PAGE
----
Against the uncertainty triggered by the Covid-19 pandemic, the Dutch investment company Life Science Partners announced one of the largest ever European life sciences fundraises valued at €528m.
The FDA announced it won’t impose any sanction on Novartis following a data manipulation scandal in 2019. The scandal revolved around the FDA approval of the gene therapy Zolgensma to treat spinal muscular atrophy, a fake data had been detected in the application. In May 2020, EMA would approve Zolgensma for the same indication.
A drug developed by the Swiss Pharma firm Idorsia was discovered to lower insomnia in a phase III trial, where it proved to be the first drug to be free of the ‘hangover’ effects of several current sleep medications. Idorsia has since began preparations to commercialize the drug following another successful phase III trial in July.
A €114m Series B was finalized to fund the development of Belgian company iTeos Therapeutics’ cancer immunotherapy vaccines. This comes only a month after the immune-oncology industry witnessed another huge €117m Series B by the UK firm Immunocore. Therapeutics would later round up a €165m IPO on the NASDAQ in July.
After months of delay, the French firm Genfit finally announced that its drug manufactured to treat the liver condition NASH didn’t pass the phase III trial. Subsequently in September, Genfit unveiled plans to stop the NASH program, laid off 40% of its workforce, and shift attention to different programs.
The Swiss firm ADC Therapeutics exceeded its €172m target in a NASDAQ IPO, raising €215m. The company is using the money to fund the commercialization of its antibody-drug conjugate candidate for blood cancer. The firm later applied for EDA approval in September.
The immune-oncology sector recorded another big cash inflow in the form of a €3.4B deal between US giant AbbVie and the Danish antibody manufacturer Genmab. The deal targeted three-phase I-stage bispecific antibody drugs that boost the ability of immune T cells to kill tumor cells.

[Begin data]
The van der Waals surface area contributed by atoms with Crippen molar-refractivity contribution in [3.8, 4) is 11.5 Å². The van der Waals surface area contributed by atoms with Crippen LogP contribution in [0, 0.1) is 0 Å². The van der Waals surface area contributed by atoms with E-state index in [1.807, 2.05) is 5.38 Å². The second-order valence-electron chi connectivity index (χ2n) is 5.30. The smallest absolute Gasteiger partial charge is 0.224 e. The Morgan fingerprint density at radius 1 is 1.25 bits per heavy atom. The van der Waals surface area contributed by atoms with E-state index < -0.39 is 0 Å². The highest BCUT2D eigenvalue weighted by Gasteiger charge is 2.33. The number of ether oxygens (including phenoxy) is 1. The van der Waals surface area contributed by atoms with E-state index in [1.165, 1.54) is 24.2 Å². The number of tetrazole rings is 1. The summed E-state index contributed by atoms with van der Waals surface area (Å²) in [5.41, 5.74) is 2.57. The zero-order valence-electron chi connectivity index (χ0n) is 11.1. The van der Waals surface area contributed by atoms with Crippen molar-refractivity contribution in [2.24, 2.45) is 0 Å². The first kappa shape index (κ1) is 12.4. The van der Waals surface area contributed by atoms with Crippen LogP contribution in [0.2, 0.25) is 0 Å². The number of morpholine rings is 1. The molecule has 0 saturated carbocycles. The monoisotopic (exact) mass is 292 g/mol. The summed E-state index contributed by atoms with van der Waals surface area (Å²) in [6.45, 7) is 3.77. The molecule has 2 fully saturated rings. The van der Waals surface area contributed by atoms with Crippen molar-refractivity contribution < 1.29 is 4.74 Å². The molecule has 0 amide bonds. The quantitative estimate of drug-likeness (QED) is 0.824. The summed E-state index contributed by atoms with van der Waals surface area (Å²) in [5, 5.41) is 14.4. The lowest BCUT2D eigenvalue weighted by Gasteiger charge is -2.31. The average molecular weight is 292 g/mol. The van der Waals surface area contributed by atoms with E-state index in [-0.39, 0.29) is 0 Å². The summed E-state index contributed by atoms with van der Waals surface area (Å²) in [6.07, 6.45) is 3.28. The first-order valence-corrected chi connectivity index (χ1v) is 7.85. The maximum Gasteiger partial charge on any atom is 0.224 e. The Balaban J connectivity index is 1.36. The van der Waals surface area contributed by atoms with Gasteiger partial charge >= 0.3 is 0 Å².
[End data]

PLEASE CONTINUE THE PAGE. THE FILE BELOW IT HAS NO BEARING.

The German government took the bold step of taking up a 23% stake in CureVac for €300m. This was a substantial move in a bid to prevent the news making rounds about the alleged acquisition of CureVac by the US. CureVac’s ongoing cash influx would culminate in a €180m NASDAQ IPO in August.
The UK Supreme court made a ruling revoking key patents held by the US antibody powerhouse Regeneron in response to an appeal by the UK company Kymab. It was a significant ruling in a patent war that has been ongoing for seven years. The revoked patents related to the manufacturing of antibody drugs in mice and were condemned by Kymab’s supporters as an attempt to stifle small innovators in the biotech industry.
Amid a surge in the number of biotech firms launching IPOs in 2020, the German company Immatics stood out as one of the few that went public without an IPO. Instead, the firm listed via merging with a Special Purpose Acquisition company (SPAC), which provides a more stable alternative to IPOs.
Pharma companies and public funders pooled their financial resources to setup the AMR Action Fund, an €870M money pot that would aid the development of new antibiotics. The fund was aimed at shoring up a neglected antibiotics field as the threat of antibiotic-resistant superbugs increases.
The EMA approved Gilead’s antiviral drug remdesivir as the first official Covid-19 treatment. The approval was on the back of initial studies suggesting the drug reduced recovery time in Covid-19 patients. However, the drug has not sufficiently proved its benefits on Covid-19 mortality and hospital stays.
The FDA turned down two treatments for inflammatory conditions. The first was a skin patch treating peanut allergies from the French firm DBV Technologies. The second was a rheumatoid arthritis drug manufactured by Gilead in collaboration with the Belgian company Galapagos. The latter would later go on to be approved in the EU and Japan in September.